The Company prescribes a more-likely-than-not threshold for financial statement recognition and measurement of a tax position taken in the tax return. This interpretation also provides guidance on de-recognition of income tax assets and liabilities, classification of current and deferred income tax assets and liabilities, accounting for interest and penalties associated with tax positions, accounting for income taxes in interim periods and income tax disclosures. As of December 31, 2017 and 2016, there were no amounts that had been accrued with respect to uncertain tax positions.
Shipping and handling costs
Shipping and handling costs are included in selling expense and totaled $269,702, $223,495 and $369,912 for the years ended December 31, 2017, 2016 and 2015, respectively.
The Company makes mandatory contributions to the PRC government’s health, retirement benefit and unemployment funds in accordance with the relevant Chinese social security laws. The costs of these payments are charged to the same accounts as the related salary costs in the same period as the related salary costs incurred. Employee benefit costs totaled $431,255, $287,962 and $903,594 for the years ended December 31, 2017, 2016 and 2015, respectively.
Advertising is expensed as incurred and is included in selling expense on the accompanying consolidated statements of operations and comprehensive income (loss). Advertising totaled $74,332, $42,208 and $89,204 for the years ended December 31, 2017, 2016 and 2015, respectively.
Foreign currency translation
The reporting currency of the Company is the U.S. dollar. The functional currency of the parent company and subsidiaries of Merchant Supreme and Prime Cheer is the U.S. dollar and the functional currency of the Company’s subsidiaries of Pingtan Guansheng, Fujian Heyue and Pingtan Fishing is the Chinese Renminbi (“RMB”). For the subsidiaries of Pingtan Guansheng, Fujian Heyue and Pingtan Fishing, whose functional currencies are the RMB, results of operations and cash flows are translated at average exchange rates during the period, assets and liabilities are translated at the unified exchange rate at the end of the period, and equity is translated at historical exchange rates. As a result, amounts relating to assets and liabilities reported on the statements of cash flows may not necessarily agree with the changes in the corresponding balances on the balance sheets. Translation adjustments resulting from the process of translating the local currency financial statements into U.S. dollars are included in determining comprehensive income. The cumulative translation adjustment and effect of exchange rate changes on cash for the years ended December 31, 2017, 2016 and 2015 was $(1,101,059), $(468,406) and $148,733, respectively. Transactions denominated in foreign currencies are translated into the functional currency at the exchange rates prevailing on the transaction dates. Assets and liabilities denominated in foreign currencies are translated into the functional currency at the exchange rates prevailing at the balance sheet date with any transaction gains and losses that arise from exchange rate fluctuations on transactions denominated in a currency other than the functional currency are included in the results of operations as incurred.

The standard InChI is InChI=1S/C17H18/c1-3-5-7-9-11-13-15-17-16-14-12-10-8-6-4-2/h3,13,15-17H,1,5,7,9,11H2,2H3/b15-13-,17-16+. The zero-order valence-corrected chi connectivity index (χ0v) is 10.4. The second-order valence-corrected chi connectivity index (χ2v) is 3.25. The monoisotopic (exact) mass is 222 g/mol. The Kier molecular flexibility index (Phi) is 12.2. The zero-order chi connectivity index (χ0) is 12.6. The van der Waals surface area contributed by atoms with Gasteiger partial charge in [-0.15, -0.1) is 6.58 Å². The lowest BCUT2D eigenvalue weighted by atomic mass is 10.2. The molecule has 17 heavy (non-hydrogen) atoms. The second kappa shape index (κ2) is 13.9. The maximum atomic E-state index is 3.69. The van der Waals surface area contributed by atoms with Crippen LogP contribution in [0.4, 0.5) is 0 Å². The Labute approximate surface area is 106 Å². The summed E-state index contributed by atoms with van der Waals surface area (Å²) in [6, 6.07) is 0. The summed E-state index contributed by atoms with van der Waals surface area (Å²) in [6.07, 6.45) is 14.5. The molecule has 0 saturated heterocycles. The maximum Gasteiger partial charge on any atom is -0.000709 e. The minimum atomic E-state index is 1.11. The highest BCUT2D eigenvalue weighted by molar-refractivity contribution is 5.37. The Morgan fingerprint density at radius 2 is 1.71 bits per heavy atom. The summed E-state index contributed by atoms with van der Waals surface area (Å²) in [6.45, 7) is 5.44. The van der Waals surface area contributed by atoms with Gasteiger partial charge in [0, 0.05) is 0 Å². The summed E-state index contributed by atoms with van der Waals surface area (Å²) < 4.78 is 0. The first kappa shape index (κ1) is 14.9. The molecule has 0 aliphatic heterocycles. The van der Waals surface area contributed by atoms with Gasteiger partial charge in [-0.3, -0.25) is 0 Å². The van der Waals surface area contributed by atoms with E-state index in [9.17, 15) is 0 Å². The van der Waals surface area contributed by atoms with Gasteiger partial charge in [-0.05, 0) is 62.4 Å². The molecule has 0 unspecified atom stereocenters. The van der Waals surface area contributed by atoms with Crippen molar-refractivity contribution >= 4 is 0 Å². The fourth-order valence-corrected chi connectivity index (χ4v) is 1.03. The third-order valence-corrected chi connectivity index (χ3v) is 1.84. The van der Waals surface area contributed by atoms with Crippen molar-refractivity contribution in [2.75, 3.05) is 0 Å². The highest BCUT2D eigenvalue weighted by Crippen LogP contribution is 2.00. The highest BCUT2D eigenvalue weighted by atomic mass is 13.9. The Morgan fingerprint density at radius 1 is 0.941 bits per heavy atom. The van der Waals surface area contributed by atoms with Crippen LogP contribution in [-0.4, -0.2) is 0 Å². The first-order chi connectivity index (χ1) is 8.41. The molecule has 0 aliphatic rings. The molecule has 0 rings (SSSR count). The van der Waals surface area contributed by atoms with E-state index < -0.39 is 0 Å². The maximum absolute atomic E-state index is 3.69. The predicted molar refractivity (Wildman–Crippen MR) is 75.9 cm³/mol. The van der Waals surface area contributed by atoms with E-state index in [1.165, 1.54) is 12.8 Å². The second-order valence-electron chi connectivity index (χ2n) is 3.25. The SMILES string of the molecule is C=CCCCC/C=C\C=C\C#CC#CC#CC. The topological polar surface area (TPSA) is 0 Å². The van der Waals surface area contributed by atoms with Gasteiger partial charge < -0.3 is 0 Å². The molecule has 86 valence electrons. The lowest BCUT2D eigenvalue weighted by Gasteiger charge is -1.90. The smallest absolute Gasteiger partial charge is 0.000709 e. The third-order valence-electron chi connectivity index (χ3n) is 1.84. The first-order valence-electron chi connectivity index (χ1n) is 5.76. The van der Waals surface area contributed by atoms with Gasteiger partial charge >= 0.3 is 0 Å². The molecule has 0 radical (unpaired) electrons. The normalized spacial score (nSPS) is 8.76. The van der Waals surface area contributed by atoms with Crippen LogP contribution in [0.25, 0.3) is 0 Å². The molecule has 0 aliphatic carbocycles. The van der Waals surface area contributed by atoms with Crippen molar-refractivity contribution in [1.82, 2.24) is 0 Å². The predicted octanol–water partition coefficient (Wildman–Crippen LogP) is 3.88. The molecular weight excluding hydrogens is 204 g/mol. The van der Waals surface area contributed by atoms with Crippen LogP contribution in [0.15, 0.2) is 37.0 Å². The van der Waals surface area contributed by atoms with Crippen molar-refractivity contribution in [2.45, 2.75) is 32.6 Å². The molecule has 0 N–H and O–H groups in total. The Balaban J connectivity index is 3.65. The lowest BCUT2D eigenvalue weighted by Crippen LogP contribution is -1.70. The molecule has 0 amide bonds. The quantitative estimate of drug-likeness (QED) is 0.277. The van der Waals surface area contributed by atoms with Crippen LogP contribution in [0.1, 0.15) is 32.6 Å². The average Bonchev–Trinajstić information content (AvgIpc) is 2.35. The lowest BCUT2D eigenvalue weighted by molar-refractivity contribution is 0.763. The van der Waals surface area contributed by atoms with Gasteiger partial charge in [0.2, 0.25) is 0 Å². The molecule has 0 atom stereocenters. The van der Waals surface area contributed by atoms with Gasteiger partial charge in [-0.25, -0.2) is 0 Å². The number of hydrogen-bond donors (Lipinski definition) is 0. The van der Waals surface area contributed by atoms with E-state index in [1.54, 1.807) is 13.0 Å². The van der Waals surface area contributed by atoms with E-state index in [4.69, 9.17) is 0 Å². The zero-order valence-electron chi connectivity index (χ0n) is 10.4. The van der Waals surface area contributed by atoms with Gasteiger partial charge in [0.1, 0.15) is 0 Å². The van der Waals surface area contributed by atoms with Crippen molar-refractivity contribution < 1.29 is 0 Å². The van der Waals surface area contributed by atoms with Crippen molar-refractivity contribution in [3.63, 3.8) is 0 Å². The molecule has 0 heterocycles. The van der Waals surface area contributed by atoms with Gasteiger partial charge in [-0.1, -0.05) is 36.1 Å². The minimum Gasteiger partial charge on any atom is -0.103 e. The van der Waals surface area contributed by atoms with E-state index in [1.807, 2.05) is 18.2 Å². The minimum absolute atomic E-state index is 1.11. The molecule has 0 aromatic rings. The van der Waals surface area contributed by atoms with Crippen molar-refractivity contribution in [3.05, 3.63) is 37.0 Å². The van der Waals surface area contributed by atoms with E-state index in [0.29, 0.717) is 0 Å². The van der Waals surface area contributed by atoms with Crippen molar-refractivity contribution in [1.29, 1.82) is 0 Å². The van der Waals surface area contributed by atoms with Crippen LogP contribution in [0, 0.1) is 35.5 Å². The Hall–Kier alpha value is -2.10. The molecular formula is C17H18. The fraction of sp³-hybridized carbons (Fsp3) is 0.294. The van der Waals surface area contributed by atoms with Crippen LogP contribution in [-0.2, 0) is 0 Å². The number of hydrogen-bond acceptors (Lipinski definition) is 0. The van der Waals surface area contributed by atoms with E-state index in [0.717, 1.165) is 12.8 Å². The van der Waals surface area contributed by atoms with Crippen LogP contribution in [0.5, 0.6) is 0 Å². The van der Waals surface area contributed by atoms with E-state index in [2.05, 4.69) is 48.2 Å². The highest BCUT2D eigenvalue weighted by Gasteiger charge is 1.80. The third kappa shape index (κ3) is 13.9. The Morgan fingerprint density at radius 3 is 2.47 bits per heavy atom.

All of the Company’s revenue transactions are transacted in the functional currency of the operating subsidiaries. The Company does not enter into any material transaction in foreign currencies. Transaction gains or losses have not had, and are not expected to have, a material effect on the results of operations of the Company.